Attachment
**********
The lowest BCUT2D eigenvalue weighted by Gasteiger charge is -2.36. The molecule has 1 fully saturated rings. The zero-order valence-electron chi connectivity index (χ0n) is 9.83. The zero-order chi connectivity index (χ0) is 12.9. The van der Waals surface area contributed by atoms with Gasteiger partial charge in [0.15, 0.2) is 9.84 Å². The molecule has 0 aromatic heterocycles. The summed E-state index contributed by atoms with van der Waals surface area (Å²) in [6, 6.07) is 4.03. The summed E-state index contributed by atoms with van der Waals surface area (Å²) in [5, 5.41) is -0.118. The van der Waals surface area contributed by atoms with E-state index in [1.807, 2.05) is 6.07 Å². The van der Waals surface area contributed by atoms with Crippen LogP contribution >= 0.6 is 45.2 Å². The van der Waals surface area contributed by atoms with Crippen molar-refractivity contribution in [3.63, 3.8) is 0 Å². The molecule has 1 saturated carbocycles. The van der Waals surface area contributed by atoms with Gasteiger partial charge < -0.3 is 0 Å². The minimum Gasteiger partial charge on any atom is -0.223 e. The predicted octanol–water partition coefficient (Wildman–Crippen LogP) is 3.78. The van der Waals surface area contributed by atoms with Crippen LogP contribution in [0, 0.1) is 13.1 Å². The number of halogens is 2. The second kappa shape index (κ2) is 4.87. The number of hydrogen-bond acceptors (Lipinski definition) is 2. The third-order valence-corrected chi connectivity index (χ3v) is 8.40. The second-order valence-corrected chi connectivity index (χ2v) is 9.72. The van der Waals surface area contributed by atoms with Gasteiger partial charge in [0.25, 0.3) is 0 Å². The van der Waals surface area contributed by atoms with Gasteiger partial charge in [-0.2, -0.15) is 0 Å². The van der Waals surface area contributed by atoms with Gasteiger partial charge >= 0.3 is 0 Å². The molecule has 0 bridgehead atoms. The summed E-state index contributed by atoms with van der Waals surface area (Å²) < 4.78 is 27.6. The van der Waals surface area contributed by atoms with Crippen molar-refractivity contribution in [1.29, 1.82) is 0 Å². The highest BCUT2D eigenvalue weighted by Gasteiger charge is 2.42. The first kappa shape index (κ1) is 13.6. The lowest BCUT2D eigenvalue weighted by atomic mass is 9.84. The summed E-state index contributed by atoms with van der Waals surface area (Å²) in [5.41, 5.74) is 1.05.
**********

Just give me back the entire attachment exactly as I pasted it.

The lowest BCUT2D eigenvalue weighted by Gasteiger charge is -2.36. The molecule has 1 fully saturated rings. The zero-order valence-electron chi connectivity index (χ0n) is 9.83. The zero-order chi connectivity index (χ0) is 12.9. The van der Waals surface area contributed by atoms with Gasteiger partial charge in [0.15, 0.2) is 9.84 Å². The molecule has 0 aromatic heterocycles. The summed E-state index contributed by atoms with van der Waals surface area (Å²) in [6, 6.07) is 4.03. The summed E-state index contributed by atoms with van der Waals surface area (Å²) in [5, 5.41) is -0.118. The van der Waals surface area contributed by atoms with E-state index in [1.807, 2.05) is 6.07 Å². The van der Waals surface area contributed by atoms with Crippen LogP contribution >= 0.6 is 45.2 Å². The van der Waals surface area contributed by atoms with Crippen molar-refractivity contribution in [3.63, 3.8) is 0 Å². The molecule has 1 saturated carbocycles. The van der Waals surface area contributed by atoms with Gasteiger partial charge < -0.3 is 0 Å². The minimum Gasteiger partial charge on any atom is -0.223 e. The predicted octanol–water partition coefficient (Wildman–Crippen LogP) is 3.78. The van der Waals surface area contributed by atoms with Crippen LogP contribution in [0, 0.1) is 13.1 Å². The number of halogens is 2. The second kappa shape index (κ2) is 4.87. The number of hydrogen-bond acceptors (Lipinski definition) is 2. The third-order valence-corrected chi connectivity index (χ3v) is 8.40. The second-order valence-corrected chi connectivity index (χ2v) is 9.72. The van der Waals surface area contributed by atoms with Gasteiger partial charge in [0.25, 0.3) is 0 Å². The van der Waals surface area contributed by atoms with Gasteiger partial charge in [-0.2, -0.15) is 0 Å². The van der Waals surface area contributed by atoms with Gasteiger partial charge >= 0.3 is 0 Å². The molecule has 0 bridgehead atoms. The summed E-state index contributed by atoms with van der Waals surface area (Å²) < 4.78 is 27.6. The van der Waals surface area contributed by atoms with Crippen molar-refractivity contribution in [1.29, 1.82) is 0 Å². The highest BCUT2D eigenvalue weighted by Gasteiger charge is 2.42. The first kappa shape index (κ1) is 13.6. The lowest BCUT2D eigenvalue weighted by atomic mass is 9.84. The summed E-state index contributed by atoms with van der Waals surface area (Å²) in [5.41, 5.74) is 1.05.